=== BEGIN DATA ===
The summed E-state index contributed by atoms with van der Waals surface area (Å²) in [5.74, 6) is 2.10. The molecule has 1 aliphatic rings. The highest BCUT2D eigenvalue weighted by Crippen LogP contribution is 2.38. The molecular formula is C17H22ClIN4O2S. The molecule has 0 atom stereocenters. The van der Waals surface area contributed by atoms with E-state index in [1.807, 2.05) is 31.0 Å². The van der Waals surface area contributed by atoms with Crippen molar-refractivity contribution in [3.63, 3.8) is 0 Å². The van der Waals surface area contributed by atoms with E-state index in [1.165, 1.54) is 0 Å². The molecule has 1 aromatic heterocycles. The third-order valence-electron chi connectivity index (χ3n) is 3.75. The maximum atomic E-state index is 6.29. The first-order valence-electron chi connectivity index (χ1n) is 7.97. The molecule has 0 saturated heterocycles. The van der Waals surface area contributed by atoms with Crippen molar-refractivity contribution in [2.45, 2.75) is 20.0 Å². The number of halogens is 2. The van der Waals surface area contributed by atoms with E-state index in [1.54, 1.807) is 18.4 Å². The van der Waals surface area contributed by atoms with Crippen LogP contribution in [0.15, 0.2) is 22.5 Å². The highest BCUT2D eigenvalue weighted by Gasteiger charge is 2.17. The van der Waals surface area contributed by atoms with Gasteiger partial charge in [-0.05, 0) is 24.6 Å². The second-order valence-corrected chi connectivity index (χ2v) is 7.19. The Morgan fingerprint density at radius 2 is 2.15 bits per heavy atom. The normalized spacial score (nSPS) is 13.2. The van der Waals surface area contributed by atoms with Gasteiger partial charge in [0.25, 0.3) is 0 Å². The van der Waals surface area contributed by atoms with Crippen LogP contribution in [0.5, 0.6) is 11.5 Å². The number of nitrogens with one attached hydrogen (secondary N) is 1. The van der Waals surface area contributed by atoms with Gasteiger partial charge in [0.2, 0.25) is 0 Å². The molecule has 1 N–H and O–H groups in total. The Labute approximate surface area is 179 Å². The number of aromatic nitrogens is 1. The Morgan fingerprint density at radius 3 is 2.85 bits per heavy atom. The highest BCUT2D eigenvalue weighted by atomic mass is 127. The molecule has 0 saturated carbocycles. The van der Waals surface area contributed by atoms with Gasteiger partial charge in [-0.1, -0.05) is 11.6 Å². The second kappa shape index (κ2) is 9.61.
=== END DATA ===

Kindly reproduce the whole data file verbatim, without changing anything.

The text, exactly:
The summed E-state index contributed by atoms with van der Waals surface area (Å²) in [5.74, 6) is 2.10. The molecule has 1 aliphatic rings. The highest BCUT2D eigenvalue weighted by Crippen LogP contribution is 2.38. The molecular formula is C17H22ClIN4O2S. The molecule has 0 atom stereocenters. The van der Waals surface area contributed by atoms with E-state index in [1.807, 2.05) is 31.0 Å². The van der Waals surface area contributed by atoms with Crippen molar-refractivity contribution in [3.63, 3.8) is 0 Å². The van der Waals surface area contributed by atoms with E-state index in [1.165, 1.54) is 0 Å². The molecule has 1 aromatic heterocycles. The third-order valence-electron chi connectivity index (χ3n) is 3.75. The maximum atomic E-state index is 6.29. The first-order valence-electron chi connectivity index (χ1n) is 7.97. The molecule has 0 saturated heterocycles. The van der Waals surface area contributed by atoms with Crippen molar-refractivity contribution in [2.45, 2.75) is 20.0 Å². The number of halogens is 2. The van der Waals surface area contributed by atoms with E-state index in [1.54, 1.807) is 18.4 Å². The van der Waals surface area contributed by atoms with Crippen LogP contribution in [0.15, 0.2) is 22.5 Å². The highest BCUT2D eigenvalue weighted by Gasteiger charge is 2.17. The van der Waals surface area contributed by atoms with Gasteiger partial charge in [-0.05, 0) is 24.6 Å². The second-order valence-corrected chi connectivity index (χ2v) is 7.19. The Morgan fingerprint density at radius 2 is 2.15 bits per heavy atom. The normalized spacial score (nSPS) is 13.2. The van der Waals surface area contributed by atoms with Gasteiger partial charge in [0.25, 0.3) is 0 Å². The van der Waals surface area contributed by atoms with Crippen LogP contribution in [0.5, 0.6) is 11.5 Å². The number of nitrogens with one attached hydrogen (secondary N) is 1. The van der Waals surface area contributed by atoms with Gasteiger partial charge in [0.2, 0.25) is 0 Å². The molecule has 1 N–H and O–H groups in total. The Labute approximate surface area is 179 Å². The number of aromatic nitrogens is 1. The Morgan fingerprint density at radius 3 is 2.85 bits per heavy atom. The highest BCUT2D eigenvalue weighted by atomic mass is 127. The molecule has 0 saturated carbocycles. The van der Waals surface area contributed by atoms with Gasteiger partial charge in [-0.1, -0.05) is 11.6 Å². The second kappa shape index (κ2) is 9.61.